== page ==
Re: Fwd: We Can Understand Anything, But are Just a Bit Slow

From: Richard Loosemore (
Date: Mon Mar 20 2006 - 08:21:33 MST

I have had similar thoughts.

[I have to qualify this by saying that I might have misunderstood what
this uncontexted copy from an extropian conversation is actually trying
to say....].

It is often said that a superintelligence would think such esoteric
thoughts that we physically incapable of understanding the concepts,
never mind sympathizing or relating to them.

I wonder? Maybe, as this post implies, there is a threshold, and humans
got over it, and now it is just a matter of speed of thought and
quantity of context:

- Speed of Thought: getting through the same thoughts, but just doing
it quicker.

- Quantity of Context: Being able to keep an encyclopaedic amount of
information in the head, so that the right connections can be made.

If all intelligences above this critical level are capable of thinking
the same kinds of thoughts, the crucial question then becomes: what
motivates the creature? A superintelligence that could think quicker
and more encyclopaedically would not necessarily be different in kind
from me (so I could relate to her quite comfortably), but if she were to
get her kicks by doing sudoku to the exclusion of everything else, I
might not have much basis for a conversation. She would be a Savant.

My gut feeling about this is that there might be an asymptotic norm for
the motivational system of a superintelligence, which is to give it a
modest need for curiosity but nothing else, and that this stripped-down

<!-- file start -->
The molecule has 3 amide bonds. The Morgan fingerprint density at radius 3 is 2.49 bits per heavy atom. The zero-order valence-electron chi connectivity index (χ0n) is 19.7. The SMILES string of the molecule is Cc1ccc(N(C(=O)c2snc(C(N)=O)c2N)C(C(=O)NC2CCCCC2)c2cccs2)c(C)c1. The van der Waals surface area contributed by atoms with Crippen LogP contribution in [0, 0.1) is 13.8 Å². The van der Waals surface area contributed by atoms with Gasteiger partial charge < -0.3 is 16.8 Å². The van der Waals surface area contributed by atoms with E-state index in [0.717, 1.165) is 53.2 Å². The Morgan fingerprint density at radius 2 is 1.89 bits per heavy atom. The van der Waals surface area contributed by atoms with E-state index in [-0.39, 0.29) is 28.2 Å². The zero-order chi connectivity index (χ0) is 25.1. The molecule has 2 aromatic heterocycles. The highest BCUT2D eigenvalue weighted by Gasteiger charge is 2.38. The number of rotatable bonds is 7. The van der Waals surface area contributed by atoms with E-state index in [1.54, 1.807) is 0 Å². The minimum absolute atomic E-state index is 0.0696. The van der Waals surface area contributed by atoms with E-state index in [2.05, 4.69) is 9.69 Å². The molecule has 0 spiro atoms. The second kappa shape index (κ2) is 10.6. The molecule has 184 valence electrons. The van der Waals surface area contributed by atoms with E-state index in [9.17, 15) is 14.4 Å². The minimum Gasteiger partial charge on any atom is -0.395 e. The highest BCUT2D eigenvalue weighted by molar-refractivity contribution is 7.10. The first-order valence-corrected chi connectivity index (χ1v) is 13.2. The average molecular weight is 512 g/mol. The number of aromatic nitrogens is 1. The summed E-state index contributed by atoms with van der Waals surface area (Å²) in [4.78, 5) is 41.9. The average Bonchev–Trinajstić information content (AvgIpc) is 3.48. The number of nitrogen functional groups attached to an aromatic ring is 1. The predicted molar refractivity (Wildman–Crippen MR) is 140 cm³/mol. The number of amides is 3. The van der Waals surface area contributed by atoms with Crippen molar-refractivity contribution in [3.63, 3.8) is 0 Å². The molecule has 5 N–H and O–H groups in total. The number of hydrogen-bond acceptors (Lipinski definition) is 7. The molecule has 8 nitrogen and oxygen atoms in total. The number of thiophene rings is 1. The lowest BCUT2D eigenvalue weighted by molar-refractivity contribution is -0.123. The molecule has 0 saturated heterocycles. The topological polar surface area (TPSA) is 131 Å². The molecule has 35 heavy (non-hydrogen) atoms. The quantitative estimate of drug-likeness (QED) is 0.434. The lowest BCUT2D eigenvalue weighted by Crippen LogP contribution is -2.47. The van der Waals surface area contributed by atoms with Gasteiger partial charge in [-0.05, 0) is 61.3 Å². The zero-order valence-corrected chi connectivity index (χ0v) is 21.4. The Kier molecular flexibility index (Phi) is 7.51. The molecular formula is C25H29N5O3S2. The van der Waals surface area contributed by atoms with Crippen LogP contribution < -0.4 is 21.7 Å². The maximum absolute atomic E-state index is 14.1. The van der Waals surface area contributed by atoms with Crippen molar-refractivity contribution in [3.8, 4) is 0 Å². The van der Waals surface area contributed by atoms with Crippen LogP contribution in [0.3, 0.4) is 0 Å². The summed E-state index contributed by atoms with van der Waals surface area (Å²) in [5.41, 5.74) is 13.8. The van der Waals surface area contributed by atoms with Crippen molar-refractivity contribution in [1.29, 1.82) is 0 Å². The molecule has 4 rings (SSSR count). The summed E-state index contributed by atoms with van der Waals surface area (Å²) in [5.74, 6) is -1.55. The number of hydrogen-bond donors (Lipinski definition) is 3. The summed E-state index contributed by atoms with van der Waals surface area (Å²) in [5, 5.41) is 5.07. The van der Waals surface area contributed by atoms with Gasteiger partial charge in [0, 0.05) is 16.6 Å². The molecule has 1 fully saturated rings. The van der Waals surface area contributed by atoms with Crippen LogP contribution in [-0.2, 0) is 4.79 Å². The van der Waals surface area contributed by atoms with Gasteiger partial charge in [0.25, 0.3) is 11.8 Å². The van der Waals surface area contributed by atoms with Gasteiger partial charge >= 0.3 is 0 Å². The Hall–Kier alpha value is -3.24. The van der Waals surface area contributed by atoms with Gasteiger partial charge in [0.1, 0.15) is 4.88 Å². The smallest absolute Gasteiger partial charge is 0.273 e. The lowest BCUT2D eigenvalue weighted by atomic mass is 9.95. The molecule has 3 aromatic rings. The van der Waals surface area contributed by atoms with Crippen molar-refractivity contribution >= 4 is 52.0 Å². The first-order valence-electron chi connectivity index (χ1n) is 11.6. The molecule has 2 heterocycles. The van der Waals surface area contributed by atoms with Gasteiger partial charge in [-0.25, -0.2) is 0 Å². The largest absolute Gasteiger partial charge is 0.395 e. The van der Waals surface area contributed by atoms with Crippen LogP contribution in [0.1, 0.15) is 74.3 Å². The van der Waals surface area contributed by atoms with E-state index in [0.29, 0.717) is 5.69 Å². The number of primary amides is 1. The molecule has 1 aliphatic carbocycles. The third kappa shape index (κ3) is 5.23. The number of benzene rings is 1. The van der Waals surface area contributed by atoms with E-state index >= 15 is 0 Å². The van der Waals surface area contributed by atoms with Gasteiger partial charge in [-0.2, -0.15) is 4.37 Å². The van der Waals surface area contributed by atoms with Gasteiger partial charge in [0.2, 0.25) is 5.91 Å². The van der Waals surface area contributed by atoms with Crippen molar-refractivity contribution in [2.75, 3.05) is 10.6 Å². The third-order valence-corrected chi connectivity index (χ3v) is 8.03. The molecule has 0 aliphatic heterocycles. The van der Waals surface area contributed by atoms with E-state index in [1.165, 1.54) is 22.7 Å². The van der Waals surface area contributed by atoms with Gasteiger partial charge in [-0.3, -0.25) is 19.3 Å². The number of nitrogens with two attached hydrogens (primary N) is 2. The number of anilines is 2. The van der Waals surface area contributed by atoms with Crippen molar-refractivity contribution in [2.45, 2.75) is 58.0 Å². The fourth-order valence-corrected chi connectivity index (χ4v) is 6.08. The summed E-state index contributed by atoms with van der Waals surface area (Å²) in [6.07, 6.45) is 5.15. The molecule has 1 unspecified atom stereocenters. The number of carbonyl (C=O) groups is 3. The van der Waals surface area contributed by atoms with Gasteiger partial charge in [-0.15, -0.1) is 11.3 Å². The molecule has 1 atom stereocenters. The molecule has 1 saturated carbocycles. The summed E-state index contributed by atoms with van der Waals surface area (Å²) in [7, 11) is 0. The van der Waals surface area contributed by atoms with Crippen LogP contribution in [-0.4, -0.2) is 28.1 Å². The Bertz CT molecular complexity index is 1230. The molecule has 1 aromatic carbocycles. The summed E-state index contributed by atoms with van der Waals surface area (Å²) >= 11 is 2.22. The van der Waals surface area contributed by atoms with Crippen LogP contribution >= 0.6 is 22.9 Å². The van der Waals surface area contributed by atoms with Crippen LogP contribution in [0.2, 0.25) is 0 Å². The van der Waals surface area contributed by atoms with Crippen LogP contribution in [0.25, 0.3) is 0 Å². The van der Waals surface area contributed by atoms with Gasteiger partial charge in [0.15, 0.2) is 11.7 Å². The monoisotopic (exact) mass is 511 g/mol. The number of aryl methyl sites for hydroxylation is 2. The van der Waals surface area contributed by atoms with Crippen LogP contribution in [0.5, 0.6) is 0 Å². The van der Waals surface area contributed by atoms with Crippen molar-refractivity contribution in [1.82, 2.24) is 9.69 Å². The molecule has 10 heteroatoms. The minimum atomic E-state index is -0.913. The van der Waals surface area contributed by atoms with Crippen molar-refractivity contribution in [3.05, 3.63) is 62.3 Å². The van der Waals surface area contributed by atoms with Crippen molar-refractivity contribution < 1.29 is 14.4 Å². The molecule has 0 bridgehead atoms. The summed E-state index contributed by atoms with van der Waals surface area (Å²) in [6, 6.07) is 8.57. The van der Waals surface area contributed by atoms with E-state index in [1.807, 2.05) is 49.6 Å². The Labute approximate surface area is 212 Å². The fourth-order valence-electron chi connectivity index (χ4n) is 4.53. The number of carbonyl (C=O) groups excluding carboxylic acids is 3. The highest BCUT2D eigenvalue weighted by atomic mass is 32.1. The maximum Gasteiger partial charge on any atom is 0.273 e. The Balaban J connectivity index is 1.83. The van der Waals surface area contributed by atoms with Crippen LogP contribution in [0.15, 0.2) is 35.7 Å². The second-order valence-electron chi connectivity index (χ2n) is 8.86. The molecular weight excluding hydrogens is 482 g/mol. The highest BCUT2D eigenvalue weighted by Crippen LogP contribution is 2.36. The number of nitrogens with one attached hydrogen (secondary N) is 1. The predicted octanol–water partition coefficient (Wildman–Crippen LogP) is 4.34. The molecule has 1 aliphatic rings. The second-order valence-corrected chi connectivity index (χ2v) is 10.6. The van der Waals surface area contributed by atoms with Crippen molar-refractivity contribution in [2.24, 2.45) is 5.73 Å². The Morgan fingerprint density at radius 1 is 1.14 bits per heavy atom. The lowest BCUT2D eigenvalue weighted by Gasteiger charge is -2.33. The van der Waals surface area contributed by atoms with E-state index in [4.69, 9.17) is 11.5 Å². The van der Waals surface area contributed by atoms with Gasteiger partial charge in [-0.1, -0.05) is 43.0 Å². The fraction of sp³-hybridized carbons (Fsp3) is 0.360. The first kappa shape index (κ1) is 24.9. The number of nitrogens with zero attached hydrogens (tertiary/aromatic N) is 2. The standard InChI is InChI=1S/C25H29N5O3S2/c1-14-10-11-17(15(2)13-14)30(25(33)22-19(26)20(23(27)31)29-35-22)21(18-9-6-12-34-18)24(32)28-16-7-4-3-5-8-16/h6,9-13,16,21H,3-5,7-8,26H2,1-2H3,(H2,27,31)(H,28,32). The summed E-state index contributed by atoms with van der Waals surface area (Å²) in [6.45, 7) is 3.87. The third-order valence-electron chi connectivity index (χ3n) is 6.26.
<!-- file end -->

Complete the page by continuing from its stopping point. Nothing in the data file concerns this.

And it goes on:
type of motivational system is the most powerful and the one that most
easily facilitates communication between different levels of intelligence.

Another way to put the same thought: don't give it any weird obsessions
and it will be able to relate to humans.

But now, what is a "weird obsession"?

Richard Loosemore

Eliezer S. Yudkowsky wrote:
> Lee Corbin wrote (to the Extropians mailing list):
> >
>> Damien writes
>>> So most of cog sci is saying "no big jumps to us, no big jumps from
>>> us" except
>>> for the computer theory side, which says "big jump to us, but no more
>>> conceivable jump from us without invoking infinite computation or
>>> precision".
>> Right! This fits my belief. Consider the following sworn testimony of an
>> abductee:
>> "The Alien was working on a doctoral dissertation
>> entitled "A Human Can Understand Anything that I Can, Only
>> it Will Take Him a Lot Longer, and You Will Not Believe the
>> Trouble He Has to Go Through" (which, incidentally, happens
>> to require only three symbols in written Alien language). He
>> selected me for his guinea pig, and it took him 23,392 years
>> to teach me that A proves B. It would have taken him longer
>> ---several centuries, he said---if I had not already been
>> good at math. There were 318 major parts of the theorem, and
>> over four hundred thousand lemmas. Naturally, I don't pretend
>> to have it all "in mind" at the same time, but I vaguely
>> remember that even back on Earth by the end of certain long
>> math proofs I was kind of fuzzy about how the earlier parts
>> went. What was essential for my understanding the proof of B
>> was that I built up a set of notes that's pretty elaborate
>> (to put it mildly). You can check it out: I was allowed to
>> bring all my notes back, and they take up nearly a third of
>> the surface area of Ceres.
>> "My Alien would have failed with a dog or a chimpanzee, no
>> matter how long he tried. That's because I, as a human, have
>> the concept of chunking concepts abstractly. Thus in his
>> dissertation, my Alien proved that we humans are just barely
>> on the right side of a complexity barrier that many stupider
>> Earth creatures haven't crossed.
>> "(By the way, don't feel sorry for me! I had the time of my life.
>> Mainly, no doubt, due to the superb drugs and brain stimulation
>> freely provided.)"
>> I would not find such a narrative implausible on *theoretical* grounds.
>> Lee

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